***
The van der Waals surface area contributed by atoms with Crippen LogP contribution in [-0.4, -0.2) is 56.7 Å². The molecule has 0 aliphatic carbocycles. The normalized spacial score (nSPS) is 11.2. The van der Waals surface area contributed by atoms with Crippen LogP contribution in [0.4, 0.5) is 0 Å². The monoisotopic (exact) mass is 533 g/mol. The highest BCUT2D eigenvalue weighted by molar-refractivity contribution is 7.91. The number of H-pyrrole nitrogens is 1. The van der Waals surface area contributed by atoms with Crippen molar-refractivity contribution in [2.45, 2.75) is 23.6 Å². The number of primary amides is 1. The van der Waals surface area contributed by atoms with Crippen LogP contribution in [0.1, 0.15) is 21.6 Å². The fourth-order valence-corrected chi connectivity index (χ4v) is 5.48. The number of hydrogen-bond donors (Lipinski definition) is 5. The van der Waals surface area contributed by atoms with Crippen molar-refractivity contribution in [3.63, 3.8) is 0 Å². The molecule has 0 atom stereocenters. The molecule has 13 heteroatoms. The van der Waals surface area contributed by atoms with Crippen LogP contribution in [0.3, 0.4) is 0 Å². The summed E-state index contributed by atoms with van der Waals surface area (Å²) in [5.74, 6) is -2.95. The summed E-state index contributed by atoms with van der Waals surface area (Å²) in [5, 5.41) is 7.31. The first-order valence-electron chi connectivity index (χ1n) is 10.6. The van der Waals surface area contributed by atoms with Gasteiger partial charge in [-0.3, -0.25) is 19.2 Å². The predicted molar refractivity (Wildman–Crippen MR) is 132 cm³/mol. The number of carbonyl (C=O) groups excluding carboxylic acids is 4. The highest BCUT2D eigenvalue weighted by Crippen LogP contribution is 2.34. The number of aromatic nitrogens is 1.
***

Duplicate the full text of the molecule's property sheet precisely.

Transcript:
The van der Waals surface area contributed by atoms with Crippen LogP contribution in [-0.4, -0.2) is 56.7 Å². The molecule has 0 aliphatic carbocycles. The normalized spacial score (nSPS) is 11.2. The van der Waals surface area contributed by atoms with Crippen LogP contribution in [0.4, 0.5) is 0 Å². The monoisotopic (exact) mass is 533 g/mol. The highest BCUT2D eigenvalue weighted by molar-refractivity contribution is 7.91. The number of H-pyrrole nitrogens is 1. The van der Waals surface area contributed by atoms with Crippen molar-refractivity contribution in [2.45, 2.75) is 23.6 Å². The number of primary amides is 1. The van der Waals surface area contributed by atoms with Crippen LogP contribution in [0.1, 0.15) is 21.6 Å². The fourth-order valence-corrected chi connectivity index (χ4v) is 5.48. The number of hydrogen-bond donors (Lipinski definition) is 5. The van der Waals surface area contributed by atoms with Crippen molar-refractivity contribution in [3.63, 3.8) is 0 Å². The molecule has 0 atom stereocenters. The molecule has 13 heteroatoms. The van der Waals surface area contributed by atoms with Crippen LogP contribution in [0.3, 0.4) is 0 Å². The summed E-state index contributed by atoms with van der Waals surface area (Å²) in [5.74, 6) is -2.95. The summed E-state index contributed by atoms with van der Waals surface area (Å²) in [5, 5.41) is 7.31. The first-order valence-electron chi connectivity index (χ1n) is 10.6. The van der Waals surface area contributed by atoms with Gasteiger partial charge in [-0.3, -0.25) is 19.2 Å². The predicted molar refractivity (Wildman–Crippen MR) is 132 cm³/mol. The number of carbonyl (C=O) groups excluding carboxylic acids is 4. The highest BCUT2D eigenvalue weighted by Crippen LogP contribution is 2.34. The number of aromatic nitrogens is 1.